Design Thinking Makes Learning Lively, Interactive, Authentic And Fun

Most education researchers agree that approximately 80 percent of the time students spend in our classrooms is still spent passively listening to lectures. It’s boring, and it’s not how we learn best. It also fails to teach valuable 21st Century skills, like problem-solving and collaboration.

Structure a class or activity around design-thinking and entrepreneurship (or social activism or service learning), and you’ll have students who don’t want to leave when the bell rings. They’ll work on weekends and all summer long. Nothing is as engaging or stimulating as working together to solve an interesting problem.

Jake, a former student who worked on a team developing a flexible-scheduling app for schools, told me this project became his single biggest time commitment in high school – by choice.

“What drew me to it was doing something real and tangible; I just set out to create something of my own that was meaningful in some way,” he said. “It was the purpose in action.”

Design Thinking Prepares Students For 21st Century Jobs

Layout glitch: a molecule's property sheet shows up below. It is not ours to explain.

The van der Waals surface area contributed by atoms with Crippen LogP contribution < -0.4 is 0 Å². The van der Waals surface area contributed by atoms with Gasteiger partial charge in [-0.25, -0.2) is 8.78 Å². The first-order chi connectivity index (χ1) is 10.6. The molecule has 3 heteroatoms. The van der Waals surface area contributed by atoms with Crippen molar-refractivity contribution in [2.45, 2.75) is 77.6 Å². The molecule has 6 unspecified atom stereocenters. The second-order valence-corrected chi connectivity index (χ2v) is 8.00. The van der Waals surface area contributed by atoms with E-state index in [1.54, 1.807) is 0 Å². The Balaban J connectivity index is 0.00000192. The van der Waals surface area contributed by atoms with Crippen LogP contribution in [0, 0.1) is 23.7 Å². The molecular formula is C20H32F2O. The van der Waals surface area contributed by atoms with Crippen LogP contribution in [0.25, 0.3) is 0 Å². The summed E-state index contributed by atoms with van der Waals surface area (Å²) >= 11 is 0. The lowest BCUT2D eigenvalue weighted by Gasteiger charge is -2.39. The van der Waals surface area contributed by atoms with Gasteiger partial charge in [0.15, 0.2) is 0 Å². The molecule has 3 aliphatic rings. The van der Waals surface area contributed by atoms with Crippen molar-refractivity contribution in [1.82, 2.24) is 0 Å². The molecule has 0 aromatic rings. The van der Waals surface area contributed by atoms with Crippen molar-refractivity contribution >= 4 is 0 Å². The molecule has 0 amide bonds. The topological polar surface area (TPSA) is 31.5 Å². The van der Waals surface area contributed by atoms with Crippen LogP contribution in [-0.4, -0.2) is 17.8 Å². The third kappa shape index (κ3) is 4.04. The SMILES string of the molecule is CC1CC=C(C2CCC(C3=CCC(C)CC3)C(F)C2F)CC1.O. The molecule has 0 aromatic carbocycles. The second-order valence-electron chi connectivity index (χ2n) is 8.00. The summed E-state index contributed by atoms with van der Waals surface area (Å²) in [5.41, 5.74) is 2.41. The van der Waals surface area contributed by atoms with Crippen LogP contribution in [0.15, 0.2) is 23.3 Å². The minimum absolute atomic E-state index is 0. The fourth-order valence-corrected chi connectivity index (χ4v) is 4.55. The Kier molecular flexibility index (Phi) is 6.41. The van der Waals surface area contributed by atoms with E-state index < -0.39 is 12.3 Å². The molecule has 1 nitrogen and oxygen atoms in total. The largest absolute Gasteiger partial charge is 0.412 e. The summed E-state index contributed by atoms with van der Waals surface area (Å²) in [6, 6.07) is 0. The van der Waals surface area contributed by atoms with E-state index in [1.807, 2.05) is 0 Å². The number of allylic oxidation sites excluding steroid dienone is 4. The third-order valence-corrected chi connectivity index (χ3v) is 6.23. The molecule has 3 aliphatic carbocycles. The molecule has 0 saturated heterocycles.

Problem-solving. Collaboration. Curiosity. Public speaking. Resilience. These are skills our students need if they are going to be successful in their future jobs, and these are the skills they develop in classrooms centered on design thinking.

Amy, one of my students this year, doesn’t like learning in traditional classes, and she had a hard time keeping track of all of her assignments. But after four years of working on entrepreneurial projects, she has helped launched software apps, a pencil case business, a water-soluble plastic bag business, and her own design-thinking course for retirees. Her collaboration and problem-solving skill are incredible, and it only takes a few minutes with her to be impressed.

Amy’s first-choice college recognized her initiative and problem-solving abilities and rewarded her with a four-year, full-ride scholarship – because they know she’s exactly the kind of young adult who will shape our future community.

Design Thinking Empowers Us – Teachers And School Leaders – To Tackle The Problems We Face In Our School Buildings And Classrooms